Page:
One problem with learning about the Kuiper Belt is that objects out there are small and details from Earth-based imaging all too sparse. New Horizons yielded up a world of wonders with Pluto, showing us nitrogen glaciers, and mountains fully 4 kilometers tall. But even relative proximity doesn’t help us in some areas. Pluto’s surface has seen enough geologic activity that evidence of its impact history is sparse. Where to turn to learn what has hit it, and when?
The large moon Charon may provide some answers. Unlike Pluto, its surface is relatively stable, giving us insights deep into the past. And we learn from a new paper by Kelsi Singer (SwRI) that there is a surprising lack of craters here nonetheless. The craters we do see on the two worlds were, according to the paper, formed by objects with diameters ranging from ~40 kilometers to ~300 meters, making them smaller than most KBOs we can observe with our telescopes.
Thus a measure of how much in the dark we are about the nature of KBOs. Even Pluto, with resurfacing at work through geological processes, should show more signs of small craters of 13 kilometers or less in diameter. Their lack seems to make small KBOs — ≲1 to 2 kilometers in diameter — very sparse. The work, which appears in Science, implies that there are major differences between the Kuiper Belt and the closest analogue in our system, the main asteroid belt. Says Singer:
“This surprising lack of small KBOs changes our view of the Kuiper Belt and shows that either its formation or evolution, or both, were somewhat different than those of the asteroid belt between Mars and Jupiter. Perhaps the asteroid belt has more small bodies than the Kuiper Belt because its population experiences more collisions that break up larger objects into smaller ones.”
Image: An SwRI-led team studied the craters and geology on Pluto and Charon and found there were fewer small craters than expected. This implies that the Kuiper Belt contains relatively small numbers of objects less than 1.6 kilometers in diameter. Imaged by New Horizon’s LORRI camera, the smooth, geologically stable “Vulcan Planitia” on Charon illustrates these findings. Credit: Courtesy of NASA/JHU/LORRI/SwRI.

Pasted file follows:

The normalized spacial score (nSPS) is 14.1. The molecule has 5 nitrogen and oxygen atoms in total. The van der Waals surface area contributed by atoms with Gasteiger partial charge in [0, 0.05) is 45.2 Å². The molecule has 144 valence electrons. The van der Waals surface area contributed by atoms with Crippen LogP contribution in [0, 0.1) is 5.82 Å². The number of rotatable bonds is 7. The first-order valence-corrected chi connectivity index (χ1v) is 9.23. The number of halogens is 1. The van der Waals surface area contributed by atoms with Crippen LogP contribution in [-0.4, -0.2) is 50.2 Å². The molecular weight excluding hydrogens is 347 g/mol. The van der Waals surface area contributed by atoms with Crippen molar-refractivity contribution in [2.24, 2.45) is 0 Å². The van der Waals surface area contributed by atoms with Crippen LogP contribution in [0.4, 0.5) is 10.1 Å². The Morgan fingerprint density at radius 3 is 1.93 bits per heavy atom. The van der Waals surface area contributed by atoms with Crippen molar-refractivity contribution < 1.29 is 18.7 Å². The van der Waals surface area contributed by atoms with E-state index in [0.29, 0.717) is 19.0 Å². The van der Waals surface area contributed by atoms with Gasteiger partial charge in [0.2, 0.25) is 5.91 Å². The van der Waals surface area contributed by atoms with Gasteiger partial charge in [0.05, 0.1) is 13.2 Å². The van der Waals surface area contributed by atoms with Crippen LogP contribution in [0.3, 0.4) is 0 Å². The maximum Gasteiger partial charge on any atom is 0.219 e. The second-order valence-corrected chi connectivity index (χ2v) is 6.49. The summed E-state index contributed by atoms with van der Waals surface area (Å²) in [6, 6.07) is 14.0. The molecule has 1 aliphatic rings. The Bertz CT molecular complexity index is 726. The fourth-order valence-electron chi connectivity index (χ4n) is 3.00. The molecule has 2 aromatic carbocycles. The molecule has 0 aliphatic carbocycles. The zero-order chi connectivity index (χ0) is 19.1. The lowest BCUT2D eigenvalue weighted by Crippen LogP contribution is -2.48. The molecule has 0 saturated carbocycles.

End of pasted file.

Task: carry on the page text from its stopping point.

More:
We’re still early in the analysis of data from the Ultima Thule flyby, so we don’t want to read too much into this, but it does appear that Ultima supports the same lack of cratering. That’s intriguing because we’re dealing with formation models of the Solar System, which can produce different outcomes and hence populations of objects depending on their inputs. We’re thus homing in on information about the early formation of the Solar System as we analyze the differences between the two belts of debris in their respective positions around the Sun.
Sorting this out will be a lengthy process, dependent upon leveraging data on the three surfaces we’ve been able to study up close through New Horizons, and future data from continued observation (and, let’s assume, additional space missions, including a New Horizons flyby in a future extended mission). Remember that some of the surfaces we’ve seen on Pluto and Charon are likely to be over 4 billion years old, making this analysis of the size and frequency distribution of KBOs provocative.
Interestingly, the paper speculates that if the lack of smaller KBOs is primordial (as opposed to being the result of, say, structural properties of KBOs themselves), this may be consistent with “dynamical models of gravitational instabilities causing rapid growth to larger objects.” Such models produce fewer small bodies and fewer collisions overall. The paper concludes:
There may be more than one combination of processes that can produce the observed KBO SFD [size-frequency distribution]. If there are fewer small objects in the outer Solar System, the probability of collisions is lower, and comets such as 67P/Churyumov–Gerasimenko are less likely to be affected by many catastrophic collisions throughout their lifetimes… By providing constraints on a size range of KBOs not currently accessible by telescopes, the New Horizons crater data can help discriminate between models of accretion, evolution, and/or emplacement of the Kuiper belt.
And dropping back to 1990, we might note another surface, this one of a likely captured KBO, that we viewed from Voyager. I’m pointing to a paper from Robert Strom (Lunar and Planetary Laboratory, University of Arizona) and colleagues on impact cratering on Neptune’s large moon Triton. The scientists found few impact craters on Triton thanks to recent resurfacing from icy melts, with the most heavily cratered surfaces, found on the leading hemisphere in Triton’s orbit, having a crater density about the same as the lunar maria. The scientists argue that some of the craters in Triton’s so-called ‘cantaloupe’ terrain may well be the result of volcanic activity.
The paper is Singer et al., “Impact craters on Pluto and Charon indicate a deficit of small Kuiper Belt objects,” Science Vol. 363, Issue 6430 (01 March 2019), pp. 955-959 (abstract). The Strom paper is “The Impact Cratering Record on Triton,” Science Vol. 250, Issue 4979 (19 October 1990), pp. 437-439 (abstract).